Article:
Some say it's the house for athletes and big parties. Others complain there are too many men. But most agree that Currier House is ugly.
And despite its firm reputation as a social house, nobody wants to live there.
"We were number 404 out of 405 in the housing lottery," says Katherine D. Veazey '95. "At first we were shocked, all we could do was laugh. We found out later that a lot of friends of ours were in the house. That made it better."
Once they get there, though, many residents seem to want to stay.
"I'm very happy," Veazey says. "Now Currier is my favorite house not just because I live here, but if you go to other houses...nothing compares."
Indeed, first-years may travel the involuntary route of randomization to Currier, but there are twice as many attempts to transfer into the house as there are out of it, says Patricia G. Pepper, the assistant to the master.
A Colossus of Cinder Block
Unlike the ivy-covered colonial buildings that most of the undergraduates at Harvard enjoy, Currier is a colossus of cinder block.
But residents are quick to defend the house against such critics of aesthetics, saying that what Currier lacks in physical attractiveness it makes up for in the friendliness of the people.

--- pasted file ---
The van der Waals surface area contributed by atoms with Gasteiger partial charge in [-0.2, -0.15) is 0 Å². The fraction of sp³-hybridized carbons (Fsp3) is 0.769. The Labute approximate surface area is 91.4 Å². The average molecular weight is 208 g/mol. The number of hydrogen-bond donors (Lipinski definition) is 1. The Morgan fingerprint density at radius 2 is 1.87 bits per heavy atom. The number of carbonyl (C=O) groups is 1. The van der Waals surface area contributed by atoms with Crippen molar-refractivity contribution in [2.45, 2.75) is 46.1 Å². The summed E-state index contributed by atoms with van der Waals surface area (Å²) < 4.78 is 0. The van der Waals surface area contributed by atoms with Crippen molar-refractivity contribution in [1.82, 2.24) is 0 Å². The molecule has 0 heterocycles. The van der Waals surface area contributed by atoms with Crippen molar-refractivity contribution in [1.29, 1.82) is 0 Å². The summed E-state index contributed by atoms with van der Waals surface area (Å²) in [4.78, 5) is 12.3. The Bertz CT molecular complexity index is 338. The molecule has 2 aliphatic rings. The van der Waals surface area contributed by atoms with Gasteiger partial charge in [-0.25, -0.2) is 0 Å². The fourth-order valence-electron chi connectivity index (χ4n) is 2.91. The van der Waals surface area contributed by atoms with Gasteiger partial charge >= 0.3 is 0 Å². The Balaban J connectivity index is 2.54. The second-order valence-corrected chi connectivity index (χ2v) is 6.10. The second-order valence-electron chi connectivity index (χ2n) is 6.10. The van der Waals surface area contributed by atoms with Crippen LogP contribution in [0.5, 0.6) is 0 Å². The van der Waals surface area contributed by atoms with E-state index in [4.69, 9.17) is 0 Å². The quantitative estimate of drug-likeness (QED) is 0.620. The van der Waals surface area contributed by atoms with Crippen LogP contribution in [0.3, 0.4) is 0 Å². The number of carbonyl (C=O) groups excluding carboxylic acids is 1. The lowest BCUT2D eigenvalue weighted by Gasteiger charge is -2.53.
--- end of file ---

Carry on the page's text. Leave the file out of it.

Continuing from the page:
Currier has at least two unique features that give the house a social feel: a single entry and a 10-person suite that occupies an entire hall of the building.
The lone entryway gives residents a certain housewide familiarity other houses simply can't offer.
"Because of the common entryway everyone gets to know each other," says Tacho Sandoval '93.
On the other hand, that familiarity, considered with the fellow Currier House residents working the bell desk 24 hours, means the single entry can lead to a lack of privacy.
"With someone always there, and the phone sitting right next to them, people walk by and the phone starts ringing. "It's gossip heave," says one senior in the house who requested anonymity.
Any then there's he "10-man."